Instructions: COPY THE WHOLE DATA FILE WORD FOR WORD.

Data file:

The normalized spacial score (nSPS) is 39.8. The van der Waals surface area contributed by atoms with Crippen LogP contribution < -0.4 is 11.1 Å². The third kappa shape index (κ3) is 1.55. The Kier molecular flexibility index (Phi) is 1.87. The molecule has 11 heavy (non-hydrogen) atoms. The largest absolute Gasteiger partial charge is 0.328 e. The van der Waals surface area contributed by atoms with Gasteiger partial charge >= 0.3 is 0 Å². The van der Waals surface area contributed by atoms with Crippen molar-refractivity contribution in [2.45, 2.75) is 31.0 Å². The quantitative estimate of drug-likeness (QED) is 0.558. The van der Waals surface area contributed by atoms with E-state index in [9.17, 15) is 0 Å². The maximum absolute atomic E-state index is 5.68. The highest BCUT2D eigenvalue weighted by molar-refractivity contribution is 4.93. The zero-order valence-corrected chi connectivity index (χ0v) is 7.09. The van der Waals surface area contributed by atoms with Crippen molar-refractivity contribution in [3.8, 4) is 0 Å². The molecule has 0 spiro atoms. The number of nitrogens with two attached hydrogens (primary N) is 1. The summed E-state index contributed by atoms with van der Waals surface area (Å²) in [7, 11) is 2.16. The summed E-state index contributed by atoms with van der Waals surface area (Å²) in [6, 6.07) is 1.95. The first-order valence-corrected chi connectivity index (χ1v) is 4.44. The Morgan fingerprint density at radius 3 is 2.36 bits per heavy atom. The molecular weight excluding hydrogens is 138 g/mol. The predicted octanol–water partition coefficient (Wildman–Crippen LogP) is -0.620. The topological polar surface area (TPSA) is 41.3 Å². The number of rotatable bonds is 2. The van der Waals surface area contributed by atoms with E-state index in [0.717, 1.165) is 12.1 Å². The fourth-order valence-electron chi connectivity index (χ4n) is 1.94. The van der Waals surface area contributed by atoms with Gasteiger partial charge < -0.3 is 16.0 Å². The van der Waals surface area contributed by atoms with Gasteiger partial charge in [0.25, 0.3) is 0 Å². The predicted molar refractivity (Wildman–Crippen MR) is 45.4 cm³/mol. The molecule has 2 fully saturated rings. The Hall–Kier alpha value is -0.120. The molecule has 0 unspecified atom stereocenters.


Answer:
The normalized spacial score (nSPS) is 39.8. The van der Waals surface area contributed by atoms with Crippen LogP contribution < -0.4 is 11.1 Å². The third kappa shape index (κ3) is 1.55. The Kier molecular flexibility index (Phi) is 1.87. The molecule has 11 heavy (non-hydrogen) atoms. The largest absolute Gasteiger partial charge is 0.328 e. The van der Waals surface area contributed by atoms with Gasteiger partial charge >= 0.3 is 0 Å². The van der Waals surface area contributed by atoms with Crippen molar-refractivity contribution in [2.45, 2.75) is 31.0 Å². The quantitative estimate of drug-likeness (QED) is 0.558. The van der Waals surface area contributed by atoms with E-state index in [9.17, 15) is 0 Å². The maximum absolute atomic E-state index is 5.68. The highest BCUT2D eigenvalue weighted by molar-refractivity contribution is 4.93. The zero-order valence-corrected chi connectivity index (χ0v) is 7.09. The van der Waals surface area contributed by atoms with Crippen molar-refractivity contribution in [3.8, 4) is 0 Å². The molecule has 0 spiro atoms. The number of nitrogens with two attached hydrogens (primary N) is 1. The summed E-state index contributed by atoms with van der Waals surface area (Å²) in [7, 11) is 2.16. The summed E-state index contributed by atoms with van der Waals surface area (Å²) in [6, 6.07) is 1.95. The first-order valence-corrected chi connectivity index (χ1v) is 4.44. The Morgan fingerprint density at radius 3 is 2.36 bits per heavy atom. The molecular weight excluding hydrogens is 138 g/mol. The predicted octanol–water partition coefficient (Wildman–Crippen LogP) is -0.620. The topological polar surface area (TPSA) is 41.3 Å². The number of rotatable bonds is 2. The van der Waals surface area contributed by atoms with E-state index in [0.717, 1.165) is 12.1 Å². The fourth-order valence-electron chi connectivity index (χ4n) is 1.94. The van der Waals surface area contributed by atoms with Gasteiger partial charge < -0.3 is 16.0 Å². The van der Waals surface area contributed by atoms with Gasteiger partial charge in [0.25, 0.3) is 0 Å². The predicted molar refractivity (Wildman–Crippen MR) is 45.4 cm³/mol. The molecule has 2 fully saturated rings. The Hall–Kier alpha value is -0.120. The molecule has 0 unspecified atom stereocenters.